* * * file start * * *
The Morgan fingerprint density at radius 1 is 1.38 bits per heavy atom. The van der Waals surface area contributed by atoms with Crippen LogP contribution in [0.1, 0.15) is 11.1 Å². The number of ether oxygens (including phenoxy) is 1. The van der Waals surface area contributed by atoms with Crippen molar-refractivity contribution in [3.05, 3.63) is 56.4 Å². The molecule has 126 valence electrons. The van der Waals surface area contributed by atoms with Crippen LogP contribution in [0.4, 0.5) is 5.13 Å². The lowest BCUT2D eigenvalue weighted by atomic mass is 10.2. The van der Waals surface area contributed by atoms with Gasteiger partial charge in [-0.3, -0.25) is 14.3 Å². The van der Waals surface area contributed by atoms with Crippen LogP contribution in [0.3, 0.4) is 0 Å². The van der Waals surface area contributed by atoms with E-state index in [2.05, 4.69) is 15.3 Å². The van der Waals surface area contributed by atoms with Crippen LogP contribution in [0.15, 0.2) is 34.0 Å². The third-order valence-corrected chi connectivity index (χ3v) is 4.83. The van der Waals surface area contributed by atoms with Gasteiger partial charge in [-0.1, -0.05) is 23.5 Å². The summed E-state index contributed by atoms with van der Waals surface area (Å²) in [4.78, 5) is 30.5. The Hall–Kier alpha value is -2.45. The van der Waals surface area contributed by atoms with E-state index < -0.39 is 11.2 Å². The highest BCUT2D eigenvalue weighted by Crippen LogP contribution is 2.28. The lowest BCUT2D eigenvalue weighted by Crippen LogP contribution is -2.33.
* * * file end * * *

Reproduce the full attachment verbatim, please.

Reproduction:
The Morgan fingerprint density at radius 1 is 1.38 bits per heavy atom. The van der Waals surface area contributed by atoms with Crippen LogP contribution in [0.1, 0.15) is 11.1 Å². The number of ether oxygens (including phenoxy) is 1. The van der Waals surface area contributed by atoms with Crippen molar-refractivity contribution in [3.05, 3.63) is 56.4 Å². The molecule has 126 valence electrons. The van der Waals surface area contributed by atoms with Crippen LogP contribution in [0.4, 0.5) is 5.13 Å². The lowest BCUT2D eigenvalue weighted by atomic mass is 10.2. The van der Waals surface area contributed by atoms with Gasteiger partial charge in [-0.3, -0.25) is 14.3 Å². The van der Waals surface area contributed by atoms with Crippen LogP contribution in [0.3, 0.4) is 0 Å². The van der Waals surface area contributed by atoms with E-state index in [2.05, 4.69) is 15.3 Å². The van der Waals surface area contributed by atoms with Crippen LogP contribution in [0.15, 0.2) is 34.0 Å². The third-order valence-corrected chi connectivity index (χ3v) is 4.83. The van der Waals surface area contributed by atoms with Gasteiger partial charge in [-0.1, -0.05) is 23.5 Å². The summed E-state index contributed by atoms with van der Waals surface area (Å²) in [4.78, 5) is 30.5. The Hall–Kier alpha value is -2.45. The van der Waals surface area contributed by atoms with E-state index < -0.39 is 11.2 Å². The highest BCUT2D eigenvalue weighted by Crippen LogP contribution is 2.28. The lowest BCUT2D eigenvalue weighted by Crippen LogP contribution is -2.33.